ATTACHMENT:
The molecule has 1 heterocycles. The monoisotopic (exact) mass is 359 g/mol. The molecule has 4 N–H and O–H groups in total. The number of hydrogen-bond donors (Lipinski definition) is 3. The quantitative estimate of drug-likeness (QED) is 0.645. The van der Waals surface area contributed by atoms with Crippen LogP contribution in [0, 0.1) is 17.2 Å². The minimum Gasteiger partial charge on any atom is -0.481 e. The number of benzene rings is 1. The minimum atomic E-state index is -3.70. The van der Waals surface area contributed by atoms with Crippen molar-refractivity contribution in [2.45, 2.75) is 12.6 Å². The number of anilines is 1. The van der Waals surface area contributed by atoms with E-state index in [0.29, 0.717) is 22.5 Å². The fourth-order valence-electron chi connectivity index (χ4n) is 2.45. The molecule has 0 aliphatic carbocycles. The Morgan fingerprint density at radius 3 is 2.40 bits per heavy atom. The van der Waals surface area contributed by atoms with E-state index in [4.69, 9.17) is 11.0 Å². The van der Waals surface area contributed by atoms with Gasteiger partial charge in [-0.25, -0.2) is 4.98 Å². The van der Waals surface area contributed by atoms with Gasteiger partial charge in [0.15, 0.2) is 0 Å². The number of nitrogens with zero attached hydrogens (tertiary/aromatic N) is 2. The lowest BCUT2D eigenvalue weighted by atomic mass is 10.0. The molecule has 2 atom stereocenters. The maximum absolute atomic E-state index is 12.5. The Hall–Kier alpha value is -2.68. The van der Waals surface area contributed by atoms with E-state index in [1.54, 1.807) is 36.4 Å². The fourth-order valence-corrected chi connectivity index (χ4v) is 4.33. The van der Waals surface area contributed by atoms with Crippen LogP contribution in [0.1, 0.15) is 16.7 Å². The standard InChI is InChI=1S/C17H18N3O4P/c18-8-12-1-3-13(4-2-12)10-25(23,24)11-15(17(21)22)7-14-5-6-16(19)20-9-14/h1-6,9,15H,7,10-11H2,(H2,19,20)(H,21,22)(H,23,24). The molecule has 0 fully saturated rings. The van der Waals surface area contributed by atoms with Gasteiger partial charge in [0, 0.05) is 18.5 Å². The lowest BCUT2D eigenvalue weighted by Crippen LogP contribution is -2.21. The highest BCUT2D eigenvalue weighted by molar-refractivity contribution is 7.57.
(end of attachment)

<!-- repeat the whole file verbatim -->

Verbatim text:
The molecule has 1 heterocycles. The monoisotopic (exact) mass is 359 g/mol. The molecule has 4 N–H and O–H groups in total. The number of hydrogen-bond donors (Lipinski definition) is 3. The quantitative estimate of drug-likeness (QED) is 0.645. The van der Waals surface area contributed by atoms with Crippen LogP contribution in [0, 0.1) is 17.2 Å². The minimum Gasteiger partial charge on any atom is -0.481 e. The number of benzene rings is 1. The minimum atomic E-state index is -3.70. The van der Waals surface area contributed by atoms with Crippen molar-refractivity contribution in [2.45, 2.75) is 12.6 Å². The number of anilines is 1. The van der Waals surface area contributed by atoms with E-state index in [0.29, 0.717) is 22.5 Å². The fourth-order valence-electron chi connectivity index (χ4n) is 2.45. The molecule has 0 aliphatic carbocycles. The Morgan fingerprint density at radius 3 is 2.40 bits per heavy atom. The van der Waals surface area contributed by atoms with E-state index in [4.69, 9.17) is 11.0 Å². The van der Waals surface area contributed by atoms with Gasteiger partial charge in [-0.25, -0.2) is 4.98 Å². The van der Waals surface area contributed by atoms with Gasteiger partial charge in [0.15, 0.2) is 0 Å². The number of nitrogens with zero attached hydrogens (tertiary/aromatic N) is 2. The lowest BCUT2D eigenvalue weighted by atomic mass is 10.0. The molecule has 2 atom stereocenters. The maximum absolute atomic E-state index is 12.5. The Hall–Kier alpha value is -2.68. The van der Waals surface area contributed by atoms with E-state index in [1.54, 1.807) is 36.4 Å². The fourth-order valence-corrected chi connectivity index (χ4v) is 4.33. The van der Waals surface area contributed by atoms with Crippen LogP contribution in [0.1, 0.15) is 16.7 Å². The standard InChI is InChI=1S/C17H18N3O4P/c18-8-12-1-3-13(4-2-12)10-25(23,24)11-15(17(21)22)7-14-5-6-16(19)20-9-14/h1-6,9,15H,7,10-11H2,(H2,19,20)(H,21,22)(H,23,24). The molecule has 0 fully saturated rings. The van der Waals surface area contributed by atoms with Gasteiger partial charge in [0, 0.05) is 18.5 Å². The lowest BCUT2D eigenvalue weighted by Crippen LogP contribution is -2.21. The highest BCUT2D eigenvalue weighted by molar-refractivity contribution is 7.57.